I believe everything my mum says, so that moment made me feel ‘okay, I’m definitely going to be a mum.’ It was a really hard journey but those words gave me strength. I’ve said it to a lot of my friends who have been through IVF since. Just think, regardless of what happens, of your journey or your story, you’re going to be a mum if that’s what you want.
At what stage did you decide it was time to start trying IVF?
I moved into it fairly quickly because I did feel in my heart that it wasn’t going to be that easy. Trying naturally hadn’t worked, IUI didn’t, then I did acupuncture – I did everything you can imagine. And in my personality, I’m very action-based. I don’t procrastinate or stay thinking on things for too long. So I thought look, IVF is there, and we are so lucky that we have access to it. Let’s see how we go.
I remember I used to finish the cycle and they would call me to tell me it didn’t work. Every time I hung up the phone I’d try to think okay, I’m not sick, I’m fine. Everything is going to be fine. And I still have another one that I can go for straight away. And the doctor would be say, ‘are you sure you want to do another one?’ I just felt, let’s do it. I stayed really positive.
But then I had a moment in the middle where I thought, ‘this actually is not going to happen, or maybe there’s a possibility that it’s not going to happen’, and that really scared me.
So I changed doctors. I remember my first appointment with my new doctor – he said to me, ‘have you ever had an MRI?’ And I said no, thinking, ‘that’s a funny conversation.’ And he said, I’m going to send you before I do anything else. We need an MRI because I’m looking at your blood and there’s something happening with prolactin here.’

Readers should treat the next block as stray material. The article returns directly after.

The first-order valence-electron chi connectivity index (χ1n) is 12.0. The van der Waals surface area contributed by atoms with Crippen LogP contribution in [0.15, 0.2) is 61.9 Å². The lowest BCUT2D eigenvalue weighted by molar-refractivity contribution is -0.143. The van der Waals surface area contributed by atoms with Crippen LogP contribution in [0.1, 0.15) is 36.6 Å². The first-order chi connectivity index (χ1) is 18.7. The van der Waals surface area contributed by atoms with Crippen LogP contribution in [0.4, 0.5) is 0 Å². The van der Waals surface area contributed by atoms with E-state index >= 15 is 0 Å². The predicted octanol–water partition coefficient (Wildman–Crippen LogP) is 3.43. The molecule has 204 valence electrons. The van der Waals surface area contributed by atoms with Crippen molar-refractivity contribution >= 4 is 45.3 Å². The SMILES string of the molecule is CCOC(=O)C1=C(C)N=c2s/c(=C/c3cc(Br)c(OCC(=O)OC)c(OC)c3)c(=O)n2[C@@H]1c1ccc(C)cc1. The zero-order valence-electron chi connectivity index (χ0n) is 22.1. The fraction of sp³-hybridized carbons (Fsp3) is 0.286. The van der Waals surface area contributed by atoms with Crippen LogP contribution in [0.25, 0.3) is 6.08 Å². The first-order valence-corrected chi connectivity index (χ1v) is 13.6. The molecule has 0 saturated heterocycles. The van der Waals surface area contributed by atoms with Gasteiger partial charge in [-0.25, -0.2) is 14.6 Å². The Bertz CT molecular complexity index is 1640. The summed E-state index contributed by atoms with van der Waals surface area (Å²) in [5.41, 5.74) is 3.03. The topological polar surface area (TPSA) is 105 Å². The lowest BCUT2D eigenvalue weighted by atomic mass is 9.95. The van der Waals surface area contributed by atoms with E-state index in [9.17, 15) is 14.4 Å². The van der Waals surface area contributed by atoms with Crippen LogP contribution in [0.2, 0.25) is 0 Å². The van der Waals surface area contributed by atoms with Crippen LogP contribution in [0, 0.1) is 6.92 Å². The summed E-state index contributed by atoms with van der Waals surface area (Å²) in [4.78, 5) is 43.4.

What did the MRI reveal?
I came to the doctors office and he said to me, “I’m so excited, you have a tumour in your head!”
I was like, ‘I’m sorry?’ In that moment all I could think was ‘what am I going to tell my husband?’
But the doctor said to me, “look, the word tumour sounds really scary, but it’s not necessarily. You have a growth or a tumour in your pituitary gland, and that’s putting pressure on your hormones. So that’s what was making all your hormones go crazy. If we manage to suppress or manage that little tumour, then that will give us more possibility with the cycle.”
How did your IVF journey continue once the tumour was dealt with?
So as he said, the quality of the cycles was better, but it still didn’t work. So from there, my doctor said to me, “look, we are actually doing a research piece. It’s called the Bondi protocol. And we would like to try it on you, if you’re open to do it.”